This is the second part of a six-part article on how BSCs can break into the education market.

When competing for a school contract-cleaning job, the importance of a BSC’s written proposal shouldn’t be underestimated, says Senecal.

Especially for public schools, where school administrators may narrow the bids down to just a select few that will be presented to a board of education, a written proposal may be a BSC’s only chance to make its case. It better be well-written.

What’s more, many school board members and administrators for a public school district are wary of contract cleaners.

“You will have enemies,” says Senecal.

Most employee unions in schools don’t support outsourcing, he says. And many staff and school board members may have grown close to the in-house cleaner potentially being replaced.

“You’re going to have people who are not invested in your success and would rather see you fail,” says Senecal. “Because if you fail, then they can make the case to go back to the old way.”

It’s critical that BSCs pre-emptively address in their written proposal any potential objections to their hiring, he says.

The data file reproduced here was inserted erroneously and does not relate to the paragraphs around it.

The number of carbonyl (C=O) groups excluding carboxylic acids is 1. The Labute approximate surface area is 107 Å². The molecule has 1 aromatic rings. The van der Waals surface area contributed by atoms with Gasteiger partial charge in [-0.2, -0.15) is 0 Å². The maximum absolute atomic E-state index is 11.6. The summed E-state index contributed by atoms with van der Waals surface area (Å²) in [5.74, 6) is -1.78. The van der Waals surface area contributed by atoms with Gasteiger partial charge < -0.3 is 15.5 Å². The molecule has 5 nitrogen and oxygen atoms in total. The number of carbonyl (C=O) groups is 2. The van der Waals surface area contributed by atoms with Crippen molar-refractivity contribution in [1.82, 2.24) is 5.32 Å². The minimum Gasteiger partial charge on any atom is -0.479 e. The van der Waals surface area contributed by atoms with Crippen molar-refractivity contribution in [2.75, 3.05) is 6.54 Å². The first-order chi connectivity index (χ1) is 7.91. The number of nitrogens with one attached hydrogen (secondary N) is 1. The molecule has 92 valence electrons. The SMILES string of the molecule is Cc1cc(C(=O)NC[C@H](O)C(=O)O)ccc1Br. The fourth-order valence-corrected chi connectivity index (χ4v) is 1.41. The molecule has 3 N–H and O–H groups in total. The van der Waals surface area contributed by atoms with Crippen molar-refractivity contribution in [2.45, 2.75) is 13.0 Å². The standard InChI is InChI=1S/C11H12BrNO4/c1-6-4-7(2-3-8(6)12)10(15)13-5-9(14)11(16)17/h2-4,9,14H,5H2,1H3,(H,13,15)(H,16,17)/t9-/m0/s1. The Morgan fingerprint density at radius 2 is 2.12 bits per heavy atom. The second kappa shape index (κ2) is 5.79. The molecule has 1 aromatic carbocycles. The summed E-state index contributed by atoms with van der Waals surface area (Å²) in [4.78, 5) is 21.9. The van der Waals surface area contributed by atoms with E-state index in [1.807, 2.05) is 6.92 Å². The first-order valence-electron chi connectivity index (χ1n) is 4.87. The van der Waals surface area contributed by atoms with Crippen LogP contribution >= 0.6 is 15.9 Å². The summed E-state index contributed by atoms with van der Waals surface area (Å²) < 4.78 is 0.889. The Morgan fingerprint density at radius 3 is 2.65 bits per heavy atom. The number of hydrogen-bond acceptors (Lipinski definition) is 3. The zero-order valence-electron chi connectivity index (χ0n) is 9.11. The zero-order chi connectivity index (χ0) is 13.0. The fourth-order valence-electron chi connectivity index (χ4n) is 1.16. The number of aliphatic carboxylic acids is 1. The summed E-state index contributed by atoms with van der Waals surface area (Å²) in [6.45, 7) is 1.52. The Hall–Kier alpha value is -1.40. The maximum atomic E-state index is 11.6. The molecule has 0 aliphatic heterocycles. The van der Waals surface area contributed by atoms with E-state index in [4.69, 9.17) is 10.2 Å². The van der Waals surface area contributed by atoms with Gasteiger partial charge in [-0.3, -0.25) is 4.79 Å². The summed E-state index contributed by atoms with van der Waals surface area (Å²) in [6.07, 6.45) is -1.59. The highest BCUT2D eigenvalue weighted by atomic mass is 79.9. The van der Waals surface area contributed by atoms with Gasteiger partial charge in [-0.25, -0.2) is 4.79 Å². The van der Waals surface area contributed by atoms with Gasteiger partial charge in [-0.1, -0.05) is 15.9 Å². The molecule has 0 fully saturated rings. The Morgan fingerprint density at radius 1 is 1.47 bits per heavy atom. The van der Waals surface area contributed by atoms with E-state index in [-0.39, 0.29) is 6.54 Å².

As for price, opinions are split. In today’s economy, says Bryan Lazorik, president of Bryco Services in Merrillville, Indiana, price is still a deciding factor for many clients. But if BSCs present a discernible value that goes along with a higher price, clients might not balk.

Senecal, on the other hand, says he never competes on price.

Ultimately, the price issue may come down to transparency, says O’Mahony. If a BSC can help a potential school client understand the BSC’s profit margins and costs — many of which a school administrator has no knowledge — the deal is more likely to be made.

“I’ve had circumstances where I’ve showed my cost sheets to people in schools. ‘Here, this is my cost sheet, this is what I pay, this is what all the overheads and everything are, and this is my profit. Anything less than that, there’s no point in me coming to work for you,’” says O’Mahony.

BSCs tend to agree on the importance of providing their workers a living wage when cleaning for a school. Most schools want to know that a contractor values its employees, says Lazorik. This is especially the case if the BSC’s staff is replacing in-house cleaners who have worked at the school for a long time.

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How Contract Cleaners Can Stand Out In The Education Market
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Emphasize Student Health And Safety In School Cleaning